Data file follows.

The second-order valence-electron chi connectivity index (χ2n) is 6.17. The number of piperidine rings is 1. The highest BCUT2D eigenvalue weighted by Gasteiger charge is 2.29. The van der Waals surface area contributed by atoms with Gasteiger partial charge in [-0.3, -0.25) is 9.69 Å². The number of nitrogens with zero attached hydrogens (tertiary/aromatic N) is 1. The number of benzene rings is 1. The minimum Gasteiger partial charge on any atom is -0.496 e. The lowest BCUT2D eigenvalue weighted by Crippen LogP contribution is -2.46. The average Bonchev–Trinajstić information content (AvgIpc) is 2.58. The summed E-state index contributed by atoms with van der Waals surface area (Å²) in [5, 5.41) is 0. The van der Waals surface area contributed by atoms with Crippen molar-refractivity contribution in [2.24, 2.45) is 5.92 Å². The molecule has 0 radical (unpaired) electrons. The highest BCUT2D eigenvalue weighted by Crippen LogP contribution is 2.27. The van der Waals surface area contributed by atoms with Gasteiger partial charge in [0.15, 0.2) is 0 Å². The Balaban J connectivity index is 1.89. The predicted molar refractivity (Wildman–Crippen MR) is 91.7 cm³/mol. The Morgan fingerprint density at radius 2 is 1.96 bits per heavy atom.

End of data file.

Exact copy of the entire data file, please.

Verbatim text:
The second-order valence-electron chi connectivity index (χ2n) is 6.17. The number of piperidine rings is 1. The highest BCUT2D eigenvalue weighted by Gasteiger charge is 2.29. The van der Waals surface area contributed by atoms with Gasteiger partial charge in [-0.3, -0.25) is 9.69 Å². The number of nitrogens with zero attached hydrogens (tertiary/aromatic N) is 1. The number of benzene rings is 1. The minimum Gasteiger partial charge on any atom is -0.496 e. The lowest BCUT2D eigenvalue weighted by Crippen LogP contribution is -2.46. The average Bonchev–Trinajstić information content (AvgIpc) is 2.58. The summed E-state index contributed by atoms with van der Waals surface area (Å²) in [5, 5.41) is 0. The van der Waals surface area contributed by atoms with Crippen molar-refractivity contribution in [2.24, 2.45) is 5.92 Å². The molecule has 0 radical (unpaired) electrons. The highest BCUT2D eigenvalue weighted by Crippen LogP contribution is 2.27. The van der Waals surface area contributed by atoms with Gasteiger partial charge in [0.15, 0.2) is 0 Å². The Balaban J connectivity index is 1.89. The predicted molar refractivity (Wildman–Crippen MR) is 91.7 cm³/mol. The Morgan fingerprint density at radius 2 is 1.96 bits per heavy atom.